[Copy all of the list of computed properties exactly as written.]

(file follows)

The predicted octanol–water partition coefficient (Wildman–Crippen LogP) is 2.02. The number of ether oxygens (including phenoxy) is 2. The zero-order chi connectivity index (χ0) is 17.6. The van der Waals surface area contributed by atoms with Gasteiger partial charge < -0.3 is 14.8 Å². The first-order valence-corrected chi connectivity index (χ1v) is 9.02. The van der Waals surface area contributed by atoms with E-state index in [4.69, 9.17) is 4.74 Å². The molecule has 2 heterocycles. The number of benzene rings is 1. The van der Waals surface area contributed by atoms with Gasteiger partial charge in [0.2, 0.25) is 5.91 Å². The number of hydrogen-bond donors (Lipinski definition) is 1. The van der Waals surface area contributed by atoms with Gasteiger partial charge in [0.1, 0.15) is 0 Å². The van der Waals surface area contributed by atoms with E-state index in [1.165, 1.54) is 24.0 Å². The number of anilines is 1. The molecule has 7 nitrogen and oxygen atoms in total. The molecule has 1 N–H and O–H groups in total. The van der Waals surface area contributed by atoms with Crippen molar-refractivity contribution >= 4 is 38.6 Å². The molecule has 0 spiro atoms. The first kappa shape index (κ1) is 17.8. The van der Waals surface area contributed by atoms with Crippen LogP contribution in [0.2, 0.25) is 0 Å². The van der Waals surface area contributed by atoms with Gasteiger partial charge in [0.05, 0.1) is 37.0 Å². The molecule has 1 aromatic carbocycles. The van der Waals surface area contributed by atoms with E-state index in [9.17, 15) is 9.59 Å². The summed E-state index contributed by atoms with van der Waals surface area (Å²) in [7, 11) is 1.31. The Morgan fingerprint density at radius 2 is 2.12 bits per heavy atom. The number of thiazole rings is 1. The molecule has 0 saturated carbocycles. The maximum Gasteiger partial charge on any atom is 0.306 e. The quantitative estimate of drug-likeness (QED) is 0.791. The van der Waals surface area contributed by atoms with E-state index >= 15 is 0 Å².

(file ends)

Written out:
The predicted octanol–water partition coefficient (Wildman–Crippen LogP) is 2.02. The number of ether oxygens (including phenoxy) is 2. The zero-order chi connectivity index (χ0) is 17.6. The van der Waals surface area contributed by atoms with Gasteiger partial charge < -0.3 is 14.8 Å². The first-order valence-corrected chi connectivity index (χ1v) is 9.02. The van der Waals surface area contributed by atoms with E-state index in [4.69, 9.17) is 4.74 Å². The molecule has 2 heterocycles. The number of benzene rings is 1. The van der Waals surface area contributed by atoms with Gasteiger partial charge in [0.2, 0.25) is 5.91 Å². The number of hydrogen-bond donors (Lipinski definition) is 1. The van der Waals surface area contributed by atoms with Gasteiger partial charge in [0.1, 0.15) is 0 Å². The van der Waals surface area contributed by atoms with E-state index in [1.165, 1.54) is 24.0 Å². The number of anilines is 1. The molecule has 7 nitrogen and oxygen atoms in total. The molecule has 1 N–H and O–H groups in total. The van der Waals surface area contributed by atoms with Crippen molar-refractivity contribution >= 4 is 38.6 Å². The molecule has 0 spiro atoms. The first kappa shape index (κ1) is 17.8. The van der Waals surface area contributed by atoms with Crippen LogP contribution in [0.2, 0.25) is 0 Å². The van der Waals surface area contributed by atoms with Gasteiger partial charge in [0.05, 0.1) is 37.0 Å². The molecule has 1 aromatic carbocycles. The van der Waals surface area contributed by atoms with E-state index in [9.17, 15) is 9.59 Å². The summed E-state index contributed by atoms with van der Waals surface area (Å²) in [7, 11) is 1.31. The Morgan fingerprint density at radius 2 is 2.12 bits per heavy atom. The number of thiazole rings is 1. The molecule has 0 saturated carbocycles. The maximum Gasteiger partial charge on any atom is 0.306 e. The quantitative estimate of drug-likeness (QED) is 0.791. The van der Waals surface area contributed by atoms with E-state index >= 15 is 0 Å².